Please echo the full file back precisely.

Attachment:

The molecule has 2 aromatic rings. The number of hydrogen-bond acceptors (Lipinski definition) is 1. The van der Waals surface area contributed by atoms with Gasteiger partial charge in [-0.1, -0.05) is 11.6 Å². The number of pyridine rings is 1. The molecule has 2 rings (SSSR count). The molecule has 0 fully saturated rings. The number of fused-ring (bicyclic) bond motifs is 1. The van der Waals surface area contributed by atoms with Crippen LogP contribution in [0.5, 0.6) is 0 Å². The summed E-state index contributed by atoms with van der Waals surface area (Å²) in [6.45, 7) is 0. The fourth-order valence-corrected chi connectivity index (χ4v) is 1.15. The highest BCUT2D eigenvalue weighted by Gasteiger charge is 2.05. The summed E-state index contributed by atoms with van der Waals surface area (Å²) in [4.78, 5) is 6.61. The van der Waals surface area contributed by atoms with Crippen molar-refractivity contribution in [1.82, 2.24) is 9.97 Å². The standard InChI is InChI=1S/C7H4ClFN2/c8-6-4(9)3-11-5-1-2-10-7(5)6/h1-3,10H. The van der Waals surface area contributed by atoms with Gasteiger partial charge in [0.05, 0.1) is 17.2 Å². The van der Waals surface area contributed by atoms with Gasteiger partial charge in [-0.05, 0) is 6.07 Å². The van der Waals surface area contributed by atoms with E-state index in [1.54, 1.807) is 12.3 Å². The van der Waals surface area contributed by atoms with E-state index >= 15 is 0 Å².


The molecule has 2 aromatic rings. The number of hydrogen-bond acceptors (Lipinski definition) is 1. The van der Waals surface area contributed by atoms with Gasteiger partial charge in [-0.1, -0.05) is 11.6 Å². The number of pyridine rings is 1. The molecule has 2 rings (SSSR count). The molecule has 0 fully saturated rings. The number of fused-ring (bicyclic) bond motifs is 1. The van der Waals surface area contributed by atoms with Crippen LogP contribution in [0.5, 0.6) is 0 Å². The summed E-state index contributed by atoms with van der Waals surface area (Å²) in [6.45, 7) is 0. The fourth-order valence-corrected chi connectivity index (χ4v) is 1.15. The highest BCUT2D eigenvalue weighted by Gasteiger charge is 2.05. The summed E-state index contributed by atoms with van der Waals surface area (Å²) in [4.78, 5) is 6.61. The van der Waals surface area contributed by atoms with Crippen molar-refractivity contribution in [1.82, 2.24) is 9.97 Å². The standard InChI is InChI=1S/C7H4ClFN2/c8-6-4(9)3-11-5-1-2-10-7(5)6/h1-3,10H. The van der Waals surface area contributed by atoms with Gasteiger partial charge in [0.05, 0.1) is 17.2 Å². The van der Waals surface area contributed by atoms with Gasteiger partial charge in [-0.05, 0) is 6.07 Å². The van der Waals surface area contributed by atoms with E-state index in [1.54, 1.807) is 12.3 Å². The van der Waals surface area contributed by atoms with E-state index >= 15 is 0 Å².